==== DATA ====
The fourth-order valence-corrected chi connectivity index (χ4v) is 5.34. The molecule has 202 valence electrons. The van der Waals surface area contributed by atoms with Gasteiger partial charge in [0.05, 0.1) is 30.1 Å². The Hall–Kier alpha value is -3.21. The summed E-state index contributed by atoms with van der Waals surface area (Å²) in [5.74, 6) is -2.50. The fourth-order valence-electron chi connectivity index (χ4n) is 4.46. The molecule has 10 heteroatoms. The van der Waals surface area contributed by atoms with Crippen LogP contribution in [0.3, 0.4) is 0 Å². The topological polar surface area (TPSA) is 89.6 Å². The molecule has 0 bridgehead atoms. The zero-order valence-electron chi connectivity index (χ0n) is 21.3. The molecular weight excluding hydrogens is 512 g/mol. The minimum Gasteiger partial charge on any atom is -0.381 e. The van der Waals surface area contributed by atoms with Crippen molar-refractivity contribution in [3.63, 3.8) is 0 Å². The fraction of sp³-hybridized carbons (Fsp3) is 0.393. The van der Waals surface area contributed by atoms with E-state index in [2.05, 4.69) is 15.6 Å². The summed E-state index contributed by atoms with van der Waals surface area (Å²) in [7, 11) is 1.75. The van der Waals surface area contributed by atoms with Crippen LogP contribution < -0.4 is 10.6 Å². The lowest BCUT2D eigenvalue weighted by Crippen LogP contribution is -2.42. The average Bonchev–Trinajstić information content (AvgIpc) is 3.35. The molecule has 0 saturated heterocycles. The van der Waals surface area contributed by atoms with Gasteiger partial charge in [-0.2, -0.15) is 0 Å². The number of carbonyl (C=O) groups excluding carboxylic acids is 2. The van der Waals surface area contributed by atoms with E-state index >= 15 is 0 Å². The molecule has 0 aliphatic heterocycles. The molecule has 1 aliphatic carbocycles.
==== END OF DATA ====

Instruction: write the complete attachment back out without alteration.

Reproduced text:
The fourth-order valence-corrected chi connectivity index (χ4v) is 5.34. The molecule has 202 valence electrons. The van der Waals surface area contributed by atoms with Gasteiger partial charge in [0.05, 0.1) is 30.1 Å². The Hall–Kier alpha value is -3.21. The summed E-state index contributed by atoms with van der Waals surface area (Å²) in [5.74, 6) is -2.50. The fourth-order valence-electron chi connectivity index (χ4n) is 4.46. The molecule has 10 heteroatoms. The van der Waals surface area contributed by atoms with Crippen LogP contribution in [0.3, 0.4) is 0 Å². The topological polar surface area (TPSA) is 89.6 Å². The molecule has 0 bridgehead atoms. The zero-order valence-electron chi connectivity index (χ0n) is 21.3. The molecular weight excluding hydrogens is 512 g/mol. The minimum Gasteiger partial charge on any atom is -0.381 e. The van der Waals surface area contributed by atoms with Crippen molar-refractivity contribution in [3.63, 3.8) is 0 Å². The fraction of sp³-hybridized carbons (Fsp3) is 0.393. The van der Waals surface area contributed by atoms with E-state index in [2.05, 4.69) is 15.6 Å². The summed E-state index contributed by atoms with van der Waals surface area (Å²) in [7, 11) is 1.75. The van der Waals surface area contributed by atoms with Crippen LogP contribution < -0.4 is 10.6 Å². The lowest BCUT2D eigenvalue weighted by Crippen LogP contribution is -2.42. The average Bonchev–Trinajstić information content (AvgIpc) is 3.35. The molecule has 0 saturated heterocycles. The van der Waals surface area contributed by atoms with Gasteiger partial charge in [-0.2, -0.15) is 0 Å². The number of carbonyl (C=O) groups excluding carboxylic acids is 2. The van der Waals surface area contributed by atoms with E-state index >= 15 is 0 Å². The molecule has 0 aliphatic heterocycles. The molecule has 1 aliphatic carbocycles.